Teffont Quarry (RAF Chilmark North), Chilmark, Wiltshire
Astonishingly it’s been almost a decade since I first explored the underground workings of RAF Chilmark in 2010.
Back then, opposite the RAF Chilmark southern site & topside bunkers was the International School for Security and Explosives Education (ISSEE). A company which specialises in explosives & counter-terrorism, we gave the area an extremely wide berth! Not wanting to draw attention to ourselves we kept to the south side of the Chilmark site.
In early 2015 the ISSEE headquarters relocated near Oxford and the Chilmark North site has become a mish-mash of different businesses. A chance arose to explore the previously tricky northern site, and see where the narrow-gauge track which was previously so tempting went! Being stealthy was still the order of the day even though I’m sure we would have walked straight in the front door. Always the best option.
Traipsing across the Wiltshire countryside we dropped inside the Chilmark North site from a built-up wooded area and found ourselves right in front of the mine doors. The entrance portal and immediate passages thereafter were doused in artefacts. Narrow-gauge track, switch points, signage, some impressive overhead steelwork and huge cutting machinery.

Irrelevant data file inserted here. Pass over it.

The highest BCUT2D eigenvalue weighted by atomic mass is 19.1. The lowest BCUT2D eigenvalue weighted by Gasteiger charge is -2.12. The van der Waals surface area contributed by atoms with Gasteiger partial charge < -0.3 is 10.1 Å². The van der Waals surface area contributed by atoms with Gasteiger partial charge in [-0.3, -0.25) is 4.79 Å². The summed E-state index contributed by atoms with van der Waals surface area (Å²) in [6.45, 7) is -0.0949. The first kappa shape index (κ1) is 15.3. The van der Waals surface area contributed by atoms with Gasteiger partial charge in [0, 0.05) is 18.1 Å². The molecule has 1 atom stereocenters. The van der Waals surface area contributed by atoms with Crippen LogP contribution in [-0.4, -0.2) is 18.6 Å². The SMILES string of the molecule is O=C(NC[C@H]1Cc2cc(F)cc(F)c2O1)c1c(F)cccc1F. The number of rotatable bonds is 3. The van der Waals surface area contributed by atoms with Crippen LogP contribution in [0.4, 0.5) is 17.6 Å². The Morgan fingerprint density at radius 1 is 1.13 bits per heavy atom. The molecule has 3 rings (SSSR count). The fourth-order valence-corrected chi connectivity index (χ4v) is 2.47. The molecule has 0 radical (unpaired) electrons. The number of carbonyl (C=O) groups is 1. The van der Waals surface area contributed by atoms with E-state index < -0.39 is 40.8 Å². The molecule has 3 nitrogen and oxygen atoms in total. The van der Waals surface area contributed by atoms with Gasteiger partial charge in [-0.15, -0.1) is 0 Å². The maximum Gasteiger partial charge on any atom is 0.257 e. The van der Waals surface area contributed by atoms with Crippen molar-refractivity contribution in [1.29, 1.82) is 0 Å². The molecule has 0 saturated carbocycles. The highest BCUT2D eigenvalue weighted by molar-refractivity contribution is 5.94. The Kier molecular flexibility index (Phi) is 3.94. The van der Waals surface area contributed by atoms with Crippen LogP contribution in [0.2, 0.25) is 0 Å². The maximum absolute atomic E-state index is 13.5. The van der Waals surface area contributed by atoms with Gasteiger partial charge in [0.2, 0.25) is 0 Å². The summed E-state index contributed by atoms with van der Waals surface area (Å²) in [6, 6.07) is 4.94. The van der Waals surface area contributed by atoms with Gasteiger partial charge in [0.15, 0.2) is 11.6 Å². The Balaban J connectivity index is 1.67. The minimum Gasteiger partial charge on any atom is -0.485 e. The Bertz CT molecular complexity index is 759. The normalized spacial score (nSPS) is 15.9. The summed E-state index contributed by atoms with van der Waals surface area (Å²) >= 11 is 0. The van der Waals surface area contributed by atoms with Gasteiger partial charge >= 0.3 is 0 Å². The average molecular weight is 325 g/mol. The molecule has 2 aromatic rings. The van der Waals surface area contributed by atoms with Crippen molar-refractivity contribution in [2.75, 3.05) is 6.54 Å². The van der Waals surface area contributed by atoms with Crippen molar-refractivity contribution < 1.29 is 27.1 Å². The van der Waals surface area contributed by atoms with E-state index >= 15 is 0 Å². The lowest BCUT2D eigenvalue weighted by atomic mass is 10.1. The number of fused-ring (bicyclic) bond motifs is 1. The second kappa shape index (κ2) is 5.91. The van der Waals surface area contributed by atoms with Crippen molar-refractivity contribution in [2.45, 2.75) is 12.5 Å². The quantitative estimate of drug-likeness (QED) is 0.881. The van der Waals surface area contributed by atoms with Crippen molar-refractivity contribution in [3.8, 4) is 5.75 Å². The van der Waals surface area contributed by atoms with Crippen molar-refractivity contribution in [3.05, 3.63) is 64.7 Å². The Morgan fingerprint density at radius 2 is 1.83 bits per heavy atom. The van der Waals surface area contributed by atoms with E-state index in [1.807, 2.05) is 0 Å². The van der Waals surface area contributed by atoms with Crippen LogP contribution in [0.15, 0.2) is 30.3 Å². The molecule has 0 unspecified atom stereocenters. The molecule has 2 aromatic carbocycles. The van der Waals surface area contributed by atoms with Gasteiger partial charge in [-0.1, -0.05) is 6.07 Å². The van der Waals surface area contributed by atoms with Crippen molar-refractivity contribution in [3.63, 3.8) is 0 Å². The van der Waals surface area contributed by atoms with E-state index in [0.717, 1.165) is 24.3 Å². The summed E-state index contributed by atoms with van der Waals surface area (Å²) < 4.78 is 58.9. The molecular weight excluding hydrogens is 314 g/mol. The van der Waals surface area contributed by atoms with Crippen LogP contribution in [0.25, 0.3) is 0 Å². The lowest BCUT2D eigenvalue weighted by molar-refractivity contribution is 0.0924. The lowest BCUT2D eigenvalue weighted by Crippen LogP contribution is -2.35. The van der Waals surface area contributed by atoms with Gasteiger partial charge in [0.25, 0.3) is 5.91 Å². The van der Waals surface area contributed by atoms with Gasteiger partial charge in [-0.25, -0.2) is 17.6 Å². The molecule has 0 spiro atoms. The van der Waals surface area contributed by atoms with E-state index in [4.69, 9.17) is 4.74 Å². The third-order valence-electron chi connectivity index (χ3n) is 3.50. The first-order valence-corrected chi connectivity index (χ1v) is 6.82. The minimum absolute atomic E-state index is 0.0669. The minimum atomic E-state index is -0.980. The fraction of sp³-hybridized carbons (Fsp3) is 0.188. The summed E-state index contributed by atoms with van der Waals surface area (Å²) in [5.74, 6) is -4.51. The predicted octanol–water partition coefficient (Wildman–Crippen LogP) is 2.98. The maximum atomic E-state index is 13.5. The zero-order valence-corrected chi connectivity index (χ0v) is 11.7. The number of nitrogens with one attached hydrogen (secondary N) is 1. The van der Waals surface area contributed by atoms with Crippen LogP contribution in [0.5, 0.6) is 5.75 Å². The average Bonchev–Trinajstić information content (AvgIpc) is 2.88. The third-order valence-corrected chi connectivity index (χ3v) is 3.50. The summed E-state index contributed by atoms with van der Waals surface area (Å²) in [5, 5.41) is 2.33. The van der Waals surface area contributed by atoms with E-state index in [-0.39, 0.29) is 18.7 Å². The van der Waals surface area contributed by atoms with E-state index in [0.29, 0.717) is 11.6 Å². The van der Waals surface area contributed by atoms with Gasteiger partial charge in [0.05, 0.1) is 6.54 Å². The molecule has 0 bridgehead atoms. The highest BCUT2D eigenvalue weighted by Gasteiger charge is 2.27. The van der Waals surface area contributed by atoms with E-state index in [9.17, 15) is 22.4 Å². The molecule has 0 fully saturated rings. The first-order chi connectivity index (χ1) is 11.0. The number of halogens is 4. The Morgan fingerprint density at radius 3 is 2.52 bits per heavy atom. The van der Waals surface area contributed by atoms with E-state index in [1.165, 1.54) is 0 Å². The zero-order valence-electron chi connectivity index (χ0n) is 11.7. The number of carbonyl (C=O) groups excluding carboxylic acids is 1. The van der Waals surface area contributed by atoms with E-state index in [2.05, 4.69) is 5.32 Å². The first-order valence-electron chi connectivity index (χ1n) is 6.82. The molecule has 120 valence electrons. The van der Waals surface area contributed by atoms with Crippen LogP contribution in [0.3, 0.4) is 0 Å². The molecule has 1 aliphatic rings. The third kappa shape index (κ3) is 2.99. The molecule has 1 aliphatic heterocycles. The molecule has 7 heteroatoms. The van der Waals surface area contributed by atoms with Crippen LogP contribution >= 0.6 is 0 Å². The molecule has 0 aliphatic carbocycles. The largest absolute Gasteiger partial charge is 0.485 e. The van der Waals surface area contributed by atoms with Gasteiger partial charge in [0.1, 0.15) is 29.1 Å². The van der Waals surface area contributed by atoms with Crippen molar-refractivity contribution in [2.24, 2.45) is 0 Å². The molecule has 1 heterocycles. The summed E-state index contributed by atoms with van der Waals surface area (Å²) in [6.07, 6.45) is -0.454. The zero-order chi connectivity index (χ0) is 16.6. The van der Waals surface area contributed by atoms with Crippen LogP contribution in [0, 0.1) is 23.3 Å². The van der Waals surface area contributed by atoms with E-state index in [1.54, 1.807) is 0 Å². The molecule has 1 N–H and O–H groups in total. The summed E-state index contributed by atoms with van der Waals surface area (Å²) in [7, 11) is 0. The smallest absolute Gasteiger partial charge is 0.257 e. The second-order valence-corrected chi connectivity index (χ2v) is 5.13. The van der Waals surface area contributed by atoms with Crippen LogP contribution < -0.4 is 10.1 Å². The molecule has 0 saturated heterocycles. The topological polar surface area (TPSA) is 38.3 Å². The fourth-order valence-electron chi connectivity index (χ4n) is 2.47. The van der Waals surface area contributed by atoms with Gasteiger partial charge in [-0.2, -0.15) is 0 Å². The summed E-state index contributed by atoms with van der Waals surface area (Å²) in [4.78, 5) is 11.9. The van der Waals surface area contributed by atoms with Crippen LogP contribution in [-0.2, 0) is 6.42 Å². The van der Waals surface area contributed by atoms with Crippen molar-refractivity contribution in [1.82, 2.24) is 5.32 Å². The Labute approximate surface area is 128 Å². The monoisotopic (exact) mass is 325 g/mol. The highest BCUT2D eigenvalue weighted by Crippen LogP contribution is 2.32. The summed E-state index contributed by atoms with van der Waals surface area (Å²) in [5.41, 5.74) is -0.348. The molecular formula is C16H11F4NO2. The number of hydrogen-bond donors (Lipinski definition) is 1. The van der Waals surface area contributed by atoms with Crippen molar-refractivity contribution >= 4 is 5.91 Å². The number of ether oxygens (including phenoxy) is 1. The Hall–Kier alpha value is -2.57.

Salisbury council have been trying to sell off different parts of the former RAF Chilmark site since it officially closed in 1995. The area is also home to a large bat population in the surrounding caves, one of Europe’s most important bat sites apparently! A ten year lease was given to Chilmark Quarries Ltd to extract stone which expired in 2006, however I assume subsequent extensions were permitted as we found references to 2009 inside the quarry.
The quarry has been subject to many name changes, Teffont, Linda Barrow, Barrow & Chilmark North. Historically speaking, Teffont Quarry seems to be correct and ‘Linda Barrow Mine’ it’s last incarnation before closing.
Quite a small mine, Teffont is comprised of new and old sections. The markings and stone extraction methods clearly different in each part of the quarry. The whole quarry felt untouched, it’s not often you get that feeling doing this hobby. There’s nearly always some evidence of previous visitors (apart from the original workers, obviously!).
It wasn’t a good photo day for me. My photos were annoyingly under-exposed and poorly composed. It had been a while since I’d used my camera in pitch-black conditions!